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Creative Contest: Book Talk on “Diem Perdidi” by Julie Otsuka

The short story “Diem Perdidi” by Julie Otsuka is about a woman with dementia. The story is written in the second person as the woman’s daughter narrates her mother’s memory loss.

The narrator’s mother is still herself and yet not herself. She can remember how to play Claire de Lune on the piano; she remembers the narrator’s star sign. She remembers each of her children’s births and that her husband brings her on daily outings. 

But she is more than a mother; the story details the woman’s grief from lost love and the death of her first daughter. She forgets how to behave and sometimes cannot remember the narrator’s name.

Though the narrator is careful not to insert herself, readers can feel her desperation as her mother’s personality and self wanes and waxes.

In The Best American Short Stories 2012, Otsuka gives more context for the story and her choice to write it. She based the story on her real mother’s dementia. Otsuka is no stranger to writing about her family. Her novel When the Emperor Was Divine was inspired by her family’s experience in Japanese internment camps. “Diem Perdidi,” however, is even more personal. Otsuka said she was hesitant to write about it at first, but eventually, the project made her feel euphoric: 

“Writing it, I suppose, was my way of keeping my mother with me in the world, a way of being with her even as she was slipping away,” she wrote.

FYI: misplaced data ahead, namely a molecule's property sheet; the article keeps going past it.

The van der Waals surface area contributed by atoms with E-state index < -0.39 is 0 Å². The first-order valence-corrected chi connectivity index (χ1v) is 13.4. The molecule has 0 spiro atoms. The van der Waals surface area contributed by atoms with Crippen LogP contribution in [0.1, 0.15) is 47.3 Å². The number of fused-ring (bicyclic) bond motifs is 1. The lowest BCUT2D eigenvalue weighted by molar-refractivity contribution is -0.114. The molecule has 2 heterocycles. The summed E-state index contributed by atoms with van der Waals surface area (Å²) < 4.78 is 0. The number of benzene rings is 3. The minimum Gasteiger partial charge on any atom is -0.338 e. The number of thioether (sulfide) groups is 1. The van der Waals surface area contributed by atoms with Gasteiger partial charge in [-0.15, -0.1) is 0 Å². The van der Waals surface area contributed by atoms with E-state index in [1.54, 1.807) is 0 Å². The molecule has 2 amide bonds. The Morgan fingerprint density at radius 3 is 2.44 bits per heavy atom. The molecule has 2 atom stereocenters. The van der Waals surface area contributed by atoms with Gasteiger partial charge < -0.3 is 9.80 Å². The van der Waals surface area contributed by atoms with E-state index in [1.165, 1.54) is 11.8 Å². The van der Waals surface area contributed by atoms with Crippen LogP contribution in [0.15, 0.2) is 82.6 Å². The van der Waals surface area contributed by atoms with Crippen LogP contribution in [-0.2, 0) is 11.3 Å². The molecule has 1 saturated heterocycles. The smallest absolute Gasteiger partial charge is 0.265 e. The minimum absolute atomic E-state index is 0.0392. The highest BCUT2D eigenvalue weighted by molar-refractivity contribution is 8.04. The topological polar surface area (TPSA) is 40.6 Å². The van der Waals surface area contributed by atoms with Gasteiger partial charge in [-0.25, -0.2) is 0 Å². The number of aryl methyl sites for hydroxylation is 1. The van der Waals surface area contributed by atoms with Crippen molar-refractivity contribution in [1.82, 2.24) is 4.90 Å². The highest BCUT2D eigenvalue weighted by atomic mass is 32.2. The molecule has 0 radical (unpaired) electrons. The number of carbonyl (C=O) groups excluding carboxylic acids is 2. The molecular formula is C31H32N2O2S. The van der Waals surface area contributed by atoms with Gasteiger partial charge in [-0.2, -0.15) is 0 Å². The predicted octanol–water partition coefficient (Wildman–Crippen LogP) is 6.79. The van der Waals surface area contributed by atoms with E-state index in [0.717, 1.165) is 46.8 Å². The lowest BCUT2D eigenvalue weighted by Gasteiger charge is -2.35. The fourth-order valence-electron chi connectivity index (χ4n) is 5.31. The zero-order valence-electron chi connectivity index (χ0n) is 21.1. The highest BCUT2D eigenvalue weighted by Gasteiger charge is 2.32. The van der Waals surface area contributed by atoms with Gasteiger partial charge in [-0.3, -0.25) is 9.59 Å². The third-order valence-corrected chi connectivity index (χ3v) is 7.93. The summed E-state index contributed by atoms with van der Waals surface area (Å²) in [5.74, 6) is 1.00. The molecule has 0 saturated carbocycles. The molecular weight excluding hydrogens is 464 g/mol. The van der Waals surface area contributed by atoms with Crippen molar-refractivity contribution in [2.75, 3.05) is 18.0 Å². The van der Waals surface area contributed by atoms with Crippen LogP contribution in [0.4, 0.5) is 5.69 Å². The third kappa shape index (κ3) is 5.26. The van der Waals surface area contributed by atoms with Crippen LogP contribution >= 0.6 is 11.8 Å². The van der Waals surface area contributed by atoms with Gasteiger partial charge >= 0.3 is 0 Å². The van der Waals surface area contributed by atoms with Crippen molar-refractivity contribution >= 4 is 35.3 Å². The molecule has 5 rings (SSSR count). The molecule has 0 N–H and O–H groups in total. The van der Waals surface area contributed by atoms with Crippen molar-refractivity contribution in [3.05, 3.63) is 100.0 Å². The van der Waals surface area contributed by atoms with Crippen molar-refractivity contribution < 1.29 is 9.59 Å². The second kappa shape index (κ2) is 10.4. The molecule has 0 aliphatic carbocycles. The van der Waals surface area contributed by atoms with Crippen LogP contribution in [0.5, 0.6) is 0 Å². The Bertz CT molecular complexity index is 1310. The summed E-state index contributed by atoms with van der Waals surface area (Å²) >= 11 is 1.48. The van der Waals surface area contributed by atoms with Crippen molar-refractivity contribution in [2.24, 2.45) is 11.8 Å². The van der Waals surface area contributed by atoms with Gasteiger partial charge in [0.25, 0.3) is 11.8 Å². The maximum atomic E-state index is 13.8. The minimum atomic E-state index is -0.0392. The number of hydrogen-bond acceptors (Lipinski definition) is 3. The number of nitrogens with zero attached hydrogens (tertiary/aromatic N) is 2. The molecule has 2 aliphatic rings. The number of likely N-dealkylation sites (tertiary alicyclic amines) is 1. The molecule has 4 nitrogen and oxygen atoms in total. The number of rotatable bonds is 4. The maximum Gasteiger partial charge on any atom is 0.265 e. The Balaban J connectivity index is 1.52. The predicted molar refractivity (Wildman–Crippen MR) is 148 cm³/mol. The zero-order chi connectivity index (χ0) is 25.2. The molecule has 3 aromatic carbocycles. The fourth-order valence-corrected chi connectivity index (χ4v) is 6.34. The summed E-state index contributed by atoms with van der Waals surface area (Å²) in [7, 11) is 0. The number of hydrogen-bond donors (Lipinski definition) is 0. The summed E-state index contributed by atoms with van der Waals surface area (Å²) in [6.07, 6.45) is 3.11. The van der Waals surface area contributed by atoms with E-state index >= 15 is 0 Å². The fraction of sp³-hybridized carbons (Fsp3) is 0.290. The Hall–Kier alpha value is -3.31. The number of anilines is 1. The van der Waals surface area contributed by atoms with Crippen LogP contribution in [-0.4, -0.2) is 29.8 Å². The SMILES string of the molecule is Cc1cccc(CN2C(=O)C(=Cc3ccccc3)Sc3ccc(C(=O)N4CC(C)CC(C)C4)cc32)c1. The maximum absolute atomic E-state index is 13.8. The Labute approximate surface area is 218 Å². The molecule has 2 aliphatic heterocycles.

This story will resonate with anyone who’s watched his or her loved one age. It depicts a slow march toward loss and examines what memories we cling to and what we lose. Though the narrator’s mother becomes more and more limited in her capacity to remember, she never loses her love and feelings. What she does remember constitutes a full and vibrant life.

View the full video on YouTube.

As a future school librarian, I’ve had to become well acquainted with the art of the book talk. A book talk is a video where the presenter attempts to sell viewers on a book. It has to give readers a hook, a synopsis, and a why-you-should-read line.

I’ve never created a book talk for a short story before and I was nervous I’d give away too much plot with this video.

This video was created using a variety of software. The animation you see above was originally created using Wideo. All of the images are either licensed under their platform or creative commons. I wanted the quote part of the video to be simple and cartoony but also a little sad, as though the items listed are fading away. Wideo does not allow users without a subscription to upload multiple audio clips. It also doesn’t allow users to download their videos or upload them to Youtube. I discovered this after spending a couple of hours already crafting the animation portion of this video. I used three separate Wideo videos to make the animated portion and recorded the narration through Audacity before uploading it. I had to make sure the graphics aligned with the narration.

I then used Screencast O’Matic to record the three parts of the animation video. I edited out extraneous pauses and set up time in between clips.

The rest of the video, which is linked above, was easy to shoot and record. I wrote up a script and used my computer’s camera to record it.

I then used the editing software Clipchamp to merge the two videos together.